I think it mostly depends on the size, activity levels, what you have available and in general what works for you and your for your birds. I know lots of people like to have a general idea so I'd say 3-4sqft. in the coop and 8-12sqft. in the run per bird depending on size of your birds. However if you are housing bird that are 8+ pounds (large chickens and ducks) I'd do 4-6sqft. in the coop and 12-14sqft. in the run per bird.

I have a fixed flock of 20+ birds with 450sqft. of run space, access to free ranging 7 hours everyday and 96sqft. in their house to sleep in at night. However I do live in an area where winter can be harsh at times, but 95% of the time in winter I give them the option to free range still.

Personally from my own experiences I think it is really important to keep in mind that what one person does in their coop, may not be needed or work for your coop. As long as your birds are clean, happy, and healthy you are most likely fine.
 

rottlady

Songster
Mar 20, 2016
788
239
156
Georges Mills, NH
I live off grid in the woods. We have every predator known to NH from short tailed weasel up to black bear and everything in between plus hawks and bald eagles

My birds are not allowed loose ever, they'd be dead in a week.

They are confined to a very bear proof barn that the entire front opens up i the day time they live in runs no coop since the runs are indoors. They get 4-6 sq ft per bird (depending on current population) and seem just fine

Better safe then dead
 

Alaskan

The Frosted Flake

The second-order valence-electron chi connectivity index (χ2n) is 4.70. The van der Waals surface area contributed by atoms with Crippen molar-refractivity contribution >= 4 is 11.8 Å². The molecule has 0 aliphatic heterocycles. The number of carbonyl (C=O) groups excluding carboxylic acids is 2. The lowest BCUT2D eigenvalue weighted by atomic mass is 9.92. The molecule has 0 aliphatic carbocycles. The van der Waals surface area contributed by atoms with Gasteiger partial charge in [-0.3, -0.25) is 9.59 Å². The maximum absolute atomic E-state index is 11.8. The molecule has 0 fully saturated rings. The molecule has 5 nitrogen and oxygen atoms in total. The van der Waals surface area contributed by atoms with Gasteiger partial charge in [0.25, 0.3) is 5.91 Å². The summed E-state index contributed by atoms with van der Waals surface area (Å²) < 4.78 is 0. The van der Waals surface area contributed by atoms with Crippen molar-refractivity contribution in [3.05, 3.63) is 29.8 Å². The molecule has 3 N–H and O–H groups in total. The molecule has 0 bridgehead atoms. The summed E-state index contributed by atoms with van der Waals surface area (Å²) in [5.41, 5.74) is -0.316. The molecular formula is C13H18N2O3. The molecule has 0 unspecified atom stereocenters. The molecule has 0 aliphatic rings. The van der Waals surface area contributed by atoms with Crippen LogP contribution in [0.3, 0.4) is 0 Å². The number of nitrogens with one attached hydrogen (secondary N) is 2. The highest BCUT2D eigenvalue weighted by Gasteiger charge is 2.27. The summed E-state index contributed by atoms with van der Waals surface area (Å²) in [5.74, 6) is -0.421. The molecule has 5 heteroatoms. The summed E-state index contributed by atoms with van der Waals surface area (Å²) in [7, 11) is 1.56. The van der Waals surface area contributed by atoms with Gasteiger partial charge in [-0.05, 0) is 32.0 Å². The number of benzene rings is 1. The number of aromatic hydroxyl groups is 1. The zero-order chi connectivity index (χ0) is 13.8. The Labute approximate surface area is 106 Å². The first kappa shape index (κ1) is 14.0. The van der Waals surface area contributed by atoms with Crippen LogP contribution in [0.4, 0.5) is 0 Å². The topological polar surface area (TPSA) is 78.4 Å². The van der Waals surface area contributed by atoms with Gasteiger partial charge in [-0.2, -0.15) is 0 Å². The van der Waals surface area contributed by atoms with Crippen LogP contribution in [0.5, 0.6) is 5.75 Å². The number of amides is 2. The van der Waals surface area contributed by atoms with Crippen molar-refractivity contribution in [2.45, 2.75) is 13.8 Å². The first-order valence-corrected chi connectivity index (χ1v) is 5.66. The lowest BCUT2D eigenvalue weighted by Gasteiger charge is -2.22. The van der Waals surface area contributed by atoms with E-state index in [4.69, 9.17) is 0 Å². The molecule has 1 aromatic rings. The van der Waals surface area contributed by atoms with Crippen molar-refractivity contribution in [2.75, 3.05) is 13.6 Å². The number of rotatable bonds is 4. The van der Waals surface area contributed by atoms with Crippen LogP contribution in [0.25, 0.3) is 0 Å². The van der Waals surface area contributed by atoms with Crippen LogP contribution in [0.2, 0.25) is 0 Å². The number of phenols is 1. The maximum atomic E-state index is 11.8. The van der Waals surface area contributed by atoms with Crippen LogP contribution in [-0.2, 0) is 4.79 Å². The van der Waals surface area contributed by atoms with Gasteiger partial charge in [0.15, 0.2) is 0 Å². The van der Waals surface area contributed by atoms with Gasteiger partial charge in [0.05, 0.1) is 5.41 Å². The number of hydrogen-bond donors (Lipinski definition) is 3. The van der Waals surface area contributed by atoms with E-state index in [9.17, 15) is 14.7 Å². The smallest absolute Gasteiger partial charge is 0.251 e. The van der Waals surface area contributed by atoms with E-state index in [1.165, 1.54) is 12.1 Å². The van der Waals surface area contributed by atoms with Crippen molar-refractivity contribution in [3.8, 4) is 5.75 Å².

11 Years
Jul 26, 2008
29,589
51,995
1,282
Kenai Peninsula, Alaska
My Coop
My Coop
There are no viable hard numbers...too many variables.
The 4/10 thing is a bare minimum, IMO,
double that minimum coop space if you live in a frigid climate.
Free ranging doesn't really let you skimp on coop space.
Double and split both for integrating new birds.
Crowding is ugly, unhealthy, and cruel in a way.

My Coop holds about 16 bird comfortably in winter.
100sqft floor + 30sqft poop boards.

This is the best explanation, written by Ridgerunner, of Space I've ever read:
http://www.backyardchickens.com/a/how-much-room-do-chickens-need
I completely agree, especially with the idea that cold climates means more space is needed.

Without bugs to find and all rest of the excitement of the growing season, they DO go stir crazy if they do not have lots of space. Enrichment activities can help...but space sure is nice.

With my flock, I find that 9 square feet or more of snow free area is best. (Coop plus windy shed plus greenhouse )

Once I get much below 8 square feet per bird in the winter time, I definitely need to work harder to keep bad behaviors at bay.
 

sbhkma

Songster
6 Years
Mar 27, 2013
921
584
211
Texas-Just a little bit South of Weird
My coop is two levels of 25sq ft each with a ramp between levels, for a total of 50 sq ft. I have 2 roost poles 5 ft long. The run itself is 50 sq ft with two long roosting perches. I have 3 water stations and 2 food stations. I keep 4-5 birds. They free range for 3-6 hours in the afternoon/evening. Seems to work for me. My birds are in the 5-6 lb range so not bantam but not big either.
 
Top Bottom